Last February, 2006, I called Extreme Fitness in North York to inquire about joining their gym. I had been referred by my brother and took a look at their website.
When I spoke to the consultant (sales rep Haitham Hassam), I explicitly said I was interested in joining Extreme because of their jacuzzi, steam room and $5/month, Payas you-go, no long-term obligation memberships. In big bold print was written $5 per Month, No Long Term Obligation, No Initiation Fees, No Extra Fees, etc., and in fine print "[This] offer based on two months prepaid membership. First time members only.
Haitham assured me it was Pay-as-you-go and invited me to tour the facilities. Due to other priorities, I twice cancelled my appointment with him and twice he called to reschedule; He was very nice. The day of the tour, I insisted that I wanted to experiment' first to see if I could make coming to the gym a habit since I had tried the Y five years ago and failed at this. Moreover, I was planning to return to Europe for an extended stay either in the spring or summer.
The first thing I noticed was that he charged not two, but three months on my credit card, which should have been my first clue about how this sneaky, dishonest company operates. Their website said their offer was based on two months prepaid membership.
I had gone to the gym only twice in my first month and ended up using only the Jacuzzi and steam room since there was a line up for the machines (I, along with several women had to wait for lockers to be freed). In April, a training rep called to set up a mandatory SmartStart appointment' where they would assess my physical condition, measure my body fat, etc. I realized later that this was a disguised gimmick to exploit consumers for more of their hard-earned money using aggressive marketing techniques. Even though I was taken aback by the sales rep's change in direction, I felt prompted to hire a trainer to get me to exercise regularly. His sales pitch was effective.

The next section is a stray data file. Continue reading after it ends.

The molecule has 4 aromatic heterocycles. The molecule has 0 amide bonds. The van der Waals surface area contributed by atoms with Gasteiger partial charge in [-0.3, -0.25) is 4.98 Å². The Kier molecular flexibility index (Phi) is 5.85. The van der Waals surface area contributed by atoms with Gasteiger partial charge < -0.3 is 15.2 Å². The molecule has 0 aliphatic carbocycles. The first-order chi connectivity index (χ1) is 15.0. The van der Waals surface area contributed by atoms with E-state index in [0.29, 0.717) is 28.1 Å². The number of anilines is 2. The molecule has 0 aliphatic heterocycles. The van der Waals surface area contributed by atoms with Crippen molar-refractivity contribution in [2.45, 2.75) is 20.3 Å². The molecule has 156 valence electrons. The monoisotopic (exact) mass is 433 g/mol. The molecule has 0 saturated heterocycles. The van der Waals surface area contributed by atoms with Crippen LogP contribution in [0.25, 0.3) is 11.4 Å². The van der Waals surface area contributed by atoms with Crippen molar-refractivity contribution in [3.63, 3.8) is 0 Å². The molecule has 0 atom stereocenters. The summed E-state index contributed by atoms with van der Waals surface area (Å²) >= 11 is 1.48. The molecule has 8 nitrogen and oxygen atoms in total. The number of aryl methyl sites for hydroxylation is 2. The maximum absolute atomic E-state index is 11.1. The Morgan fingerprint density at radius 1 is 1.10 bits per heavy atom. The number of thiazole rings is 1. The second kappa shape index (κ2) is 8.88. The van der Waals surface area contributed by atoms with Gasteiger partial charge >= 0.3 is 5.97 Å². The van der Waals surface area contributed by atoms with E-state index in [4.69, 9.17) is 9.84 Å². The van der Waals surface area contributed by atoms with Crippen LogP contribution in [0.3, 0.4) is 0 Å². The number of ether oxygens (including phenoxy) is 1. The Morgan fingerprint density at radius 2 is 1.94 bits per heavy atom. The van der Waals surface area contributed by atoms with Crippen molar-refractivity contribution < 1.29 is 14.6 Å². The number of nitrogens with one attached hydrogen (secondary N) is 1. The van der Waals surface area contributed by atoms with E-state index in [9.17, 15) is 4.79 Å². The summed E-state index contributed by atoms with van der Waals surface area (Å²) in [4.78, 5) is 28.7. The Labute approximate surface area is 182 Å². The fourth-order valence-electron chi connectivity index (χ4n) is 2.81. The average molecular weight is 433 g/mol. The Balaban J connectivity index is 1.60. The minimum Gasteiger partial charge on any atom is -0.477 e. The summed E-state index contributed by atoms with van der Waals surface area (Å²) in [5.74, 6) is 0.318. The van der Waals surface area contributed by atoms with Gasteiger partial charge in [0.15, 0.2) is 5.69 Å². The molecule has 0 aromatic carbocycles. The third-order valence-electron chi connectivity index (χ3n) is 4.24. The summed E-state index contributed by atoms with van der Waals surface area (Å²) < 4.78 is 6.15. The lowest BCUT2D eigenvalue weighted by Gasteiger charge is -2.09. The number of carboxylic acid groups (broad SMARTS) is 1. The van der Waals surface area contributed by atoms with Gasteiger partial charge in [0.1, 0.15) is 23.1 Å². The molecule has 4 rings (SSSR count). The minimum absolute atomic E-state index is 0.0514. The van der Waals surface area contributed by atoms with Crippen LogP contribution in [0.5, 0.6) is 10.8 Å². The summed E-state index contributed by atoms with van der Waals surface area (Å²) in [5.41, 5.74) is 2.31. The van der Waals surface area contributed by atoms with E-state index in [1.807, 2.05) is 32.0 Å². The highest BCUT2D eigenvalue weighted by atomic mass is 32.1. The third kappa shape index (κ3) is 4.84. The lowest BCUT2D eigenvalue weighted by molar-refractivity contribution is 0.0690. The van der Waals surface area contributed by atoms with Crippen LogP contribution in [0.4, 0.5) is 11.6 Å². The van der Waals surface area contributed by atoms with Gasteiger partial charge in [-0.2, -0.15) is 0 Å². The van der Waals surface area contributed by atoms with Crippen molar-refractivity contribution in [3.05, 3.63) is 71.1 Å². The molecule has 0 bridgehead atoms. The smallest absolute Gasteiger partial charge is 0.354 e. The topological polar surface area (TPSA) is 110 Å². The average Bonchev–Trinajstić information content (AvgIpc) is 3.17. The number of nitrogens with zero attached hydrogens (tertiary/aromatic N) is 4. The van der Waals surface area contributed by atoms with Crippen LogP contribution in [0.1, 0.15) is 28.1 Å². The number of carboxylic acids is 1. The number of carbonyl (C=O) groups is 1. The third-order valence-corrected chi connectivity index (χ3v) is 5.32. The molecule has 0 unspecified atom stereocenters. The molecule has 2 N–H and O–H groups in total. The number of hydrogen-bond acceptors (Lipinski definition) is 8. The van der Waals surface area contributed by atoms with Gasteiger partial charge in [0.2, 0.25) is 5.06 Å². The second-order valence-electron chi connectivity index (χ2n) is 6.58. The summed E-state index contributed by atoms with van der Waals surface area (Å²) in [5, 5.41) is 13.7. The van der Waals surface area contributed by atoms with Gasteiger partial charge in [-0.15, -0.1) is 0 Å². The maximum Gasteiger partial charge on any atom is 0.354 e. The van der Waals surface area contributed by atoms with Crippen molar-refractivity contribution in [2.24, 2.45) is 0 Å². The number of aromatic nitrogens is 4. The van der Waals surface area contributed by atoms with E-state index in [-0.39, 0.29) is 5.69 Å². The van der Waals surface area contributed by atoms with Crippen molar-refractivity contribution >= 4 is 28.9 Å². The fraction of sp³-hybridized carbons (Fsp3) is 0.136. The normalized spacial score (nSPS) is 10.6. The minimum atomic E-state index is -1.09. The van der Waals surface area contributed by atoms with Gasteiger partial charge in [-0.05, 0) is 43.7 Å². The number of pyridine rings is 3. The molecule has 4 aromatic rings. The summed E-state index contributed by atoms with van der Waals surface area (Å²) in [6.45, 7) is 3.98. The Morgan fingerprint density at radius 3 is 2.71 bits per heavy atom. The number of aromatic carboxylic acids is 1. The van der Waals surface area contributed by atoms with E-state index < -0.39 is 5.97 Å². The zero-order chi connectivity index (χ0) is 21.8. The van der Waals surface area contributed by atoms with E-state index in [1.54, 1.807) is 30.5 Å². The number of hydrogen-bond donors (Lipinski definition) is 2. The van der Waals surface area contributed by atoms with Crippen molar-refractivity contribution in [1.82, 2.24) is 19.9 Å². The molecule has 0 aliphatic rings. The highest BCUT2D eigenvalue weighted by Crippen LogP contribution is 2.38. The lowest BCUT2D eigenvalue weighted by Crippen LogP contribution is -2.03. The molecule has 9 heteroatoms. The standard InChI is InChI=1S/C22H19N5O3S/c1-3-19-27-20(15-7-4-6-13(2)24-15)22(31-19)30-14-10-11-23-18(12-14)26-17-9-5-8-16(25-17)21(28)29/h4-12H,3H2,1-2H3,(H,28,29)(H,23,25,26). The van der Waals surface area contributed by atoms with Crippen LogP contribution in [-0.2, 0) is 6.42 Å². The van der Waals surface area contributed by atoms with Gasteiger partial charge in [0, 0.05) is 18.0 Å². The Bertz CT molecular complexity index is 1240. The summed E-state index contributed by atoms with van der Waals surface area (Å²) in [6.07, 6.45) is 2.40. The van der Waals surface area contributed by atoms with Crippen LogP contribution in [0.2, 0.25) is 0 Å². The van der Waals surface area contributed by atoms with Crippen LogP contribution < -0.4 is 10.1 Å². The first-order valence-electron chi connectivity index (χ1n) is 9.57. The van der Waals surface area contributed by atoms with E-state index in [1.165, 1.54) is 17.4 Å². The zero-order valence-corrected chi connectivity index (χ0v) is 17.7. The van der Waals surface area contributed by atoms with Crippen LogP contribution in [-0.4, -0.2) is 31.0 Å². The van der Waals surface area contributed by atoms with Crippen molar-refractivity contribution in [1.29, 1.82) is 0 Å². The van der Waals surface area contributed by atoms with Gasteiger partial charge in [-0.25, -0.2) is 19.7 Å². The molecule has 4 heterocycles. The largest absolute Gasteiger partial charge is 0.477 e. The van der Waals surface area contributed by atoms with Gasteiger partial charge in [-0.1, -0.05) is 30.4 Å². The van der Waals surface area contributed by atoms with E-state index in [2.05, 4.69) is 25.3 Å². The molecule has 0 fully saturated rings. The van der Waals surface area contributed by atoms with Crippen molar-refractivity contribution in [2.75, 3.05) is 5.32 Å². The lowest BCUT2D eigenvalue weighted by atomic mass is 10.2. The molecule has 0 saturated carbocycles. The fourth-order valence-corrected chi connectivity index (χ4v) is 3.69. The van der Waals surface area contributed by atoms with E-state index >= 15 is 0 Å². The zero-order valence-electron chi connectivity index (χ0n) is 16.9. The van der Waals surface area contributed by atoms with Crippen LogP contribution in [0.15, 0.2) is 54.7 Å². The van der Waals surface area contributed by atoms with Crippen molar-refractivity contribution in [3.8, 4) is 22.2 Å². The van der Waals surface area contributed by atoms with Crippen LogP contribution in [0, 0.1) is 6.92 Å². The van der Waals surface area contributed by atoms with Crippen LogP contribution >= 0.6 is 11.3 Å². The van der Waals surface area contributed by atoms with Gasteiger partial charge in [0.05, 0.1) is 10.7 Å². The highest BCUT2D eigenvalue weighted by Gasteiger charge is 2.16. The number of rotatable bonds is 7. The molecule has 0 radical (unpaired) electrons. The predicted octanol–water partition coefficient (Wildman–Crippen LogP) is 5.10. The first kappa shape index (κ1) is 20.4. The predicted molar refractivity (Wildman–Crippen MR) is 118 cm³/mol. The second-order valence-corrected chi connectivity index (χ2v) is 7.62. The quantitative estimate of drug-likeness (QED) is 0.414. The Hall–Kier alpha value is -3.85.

I first attempted to cancel my gym membership when my trainer left for a two-week holiday to China at the start of my third session in April. She said I told you I was going to China, right? I'm going to bring you back some little gifts. I was incensed that I had been left hung out to dry since one of my goals was to make exercise a habit, and hiring a coach for $70 per (one-hour) session is great motivation.
I did not go to the gym during my trainer's two-week absence and she did not propose an interim strategy and even neglected to write down the workout program I had requested. While she was away, I decided I did not want to start from scratch so I called Mike, the Training Manager, who told me that I could not cancel training/ nutrition sessions, or my membership for that matter; He offered to reassign me to another trainer and give me the first three sessions for free. While I thought that was fair compensation, I had already concluded that I was not a gym rat and that I preferred to save my money for my upcoming trip to Europe.